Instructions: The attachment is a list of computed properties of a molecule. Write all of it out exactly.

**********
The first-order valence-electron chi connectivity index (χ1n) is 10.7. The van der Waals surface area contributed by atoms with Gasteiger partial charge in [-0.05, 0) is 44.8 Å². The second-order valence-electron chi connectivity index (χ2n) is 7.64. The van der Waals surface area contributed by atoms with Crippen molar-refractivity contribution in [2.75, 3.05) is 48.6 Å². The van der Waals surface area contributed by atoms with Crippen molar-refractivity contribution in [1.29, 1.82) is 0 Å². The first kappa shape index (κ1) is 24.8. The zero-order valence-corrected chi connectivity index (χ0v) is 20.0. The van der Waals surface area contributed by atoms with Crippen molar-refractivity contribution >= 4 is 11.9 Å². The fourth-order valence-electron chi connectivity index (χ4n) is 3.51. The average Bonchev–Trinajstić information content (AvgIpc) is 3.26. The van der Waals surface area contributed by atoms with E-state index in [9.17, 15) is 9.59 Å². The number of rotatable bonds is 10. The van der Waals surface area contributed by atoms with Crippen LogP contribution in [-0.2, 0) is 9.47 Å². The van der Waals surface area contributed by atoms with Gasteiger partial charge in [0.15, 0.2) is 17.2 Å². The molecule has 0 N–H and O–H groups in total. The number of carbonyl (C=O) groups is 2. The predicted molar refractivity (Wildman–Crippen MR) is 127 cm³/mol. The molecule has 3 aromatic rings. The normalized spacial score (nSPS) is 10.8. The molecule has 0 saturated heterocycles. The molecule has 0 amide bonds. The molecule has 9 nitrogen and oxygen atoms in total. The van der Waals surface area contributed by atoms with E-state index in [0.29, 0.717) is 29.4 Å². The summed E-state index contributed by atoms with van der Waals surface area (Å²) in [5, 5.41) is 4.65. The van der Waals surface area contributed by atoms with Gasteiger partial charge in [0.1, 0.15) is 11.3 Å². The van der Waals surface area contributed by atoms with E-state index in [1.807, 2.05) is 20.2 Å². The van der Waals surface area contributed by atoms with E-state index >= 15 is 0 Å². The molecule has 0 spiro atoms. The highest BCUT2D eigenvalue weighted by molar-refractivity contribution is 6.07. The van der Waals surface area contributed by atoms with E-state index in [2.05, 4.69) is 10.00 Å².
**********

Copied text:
The first-order valence-electron chi connectivity index (χ1n) is 10.7. The van der Waals surface area contributed by atoms with Gasteiger partial charge in [-0.05, 0) is 44.8 Å². The second-order valence-electron chi connectivity index (χ2n) is 7.64. The van der Waals surface area contributed by atoms with Crippen molar-refractivity contribution in [2.75, 3.05) is 48.6 Å². The van der Waals surface area contributed by atoms with Crippen molar-refractivity contribution in [1.29, 1.82) is 0 Å². The first kappa shape index (κ1) is 24.8. The zero-order valence-corrected chi connectivity index (χ0v) is 20.0. The van der Waals surface area contributed by atoms with Crippen molar-refractivity contribution >= 4 is 11.9 Å². The fourth-order valence-electron chi connectivity index (χ4n) is 3.51. The average Bonchev–Trinajstić information content (AvgIpc) is 3.26. The van der Waals surface area contributed by atoms with E-state index in [9.17, 15) is 9.59 Å². The number of rotatable bonds is 10. The van der Waals surface area contributed by atoms with Crippen LogP contribution in [-0.2, 0) is 9.47 Å². The van der Waals surface area contributed by atoms with Gasteiger partial charge in [0.15, 0.2) is 17.2 Å². The molecule has 0 N–H and O–H groups in total. The number of carbonyl (C=O) groups is 2. The predicted molar refractivity (Wildman–Crippen MR) is 127 cm³/mol. The molecule has 3 aromatic rings. The normalized spacial score (nSPS) is 10.8. The molecule has 0 saturated heterocycles. The molecule has 0 amide bonds. The molecule has 9 nitrogen and oxygen atoms in total. The van der Waals surface area contributed by atoms with E-state index in [0.29, 0.717) is 29.4 Å². The summed E-state index contributed by atoms with van der Waals surface area (Å²) in [5, 5.41) is 4.65. The van der Waals surface area contributed by atoms with Gasteiger partial charge in [0.1, 0.15) is 11.3 Å². The van der Waals surface area contributed by atoms with E-state index in [1.807, 2.05) is 20.2 Å². The van der Waals surface area contributed by atoms with E-state index >= 15 is 0 Å². The molecule has 0 spiro atoms. The highest BCUT2D eigenvalue weighted by molar-refractivity contribution is 6.07. The van der Waals surface area contributed by atoms with E-state index in [2.05, 4.69) is 10.00 Å².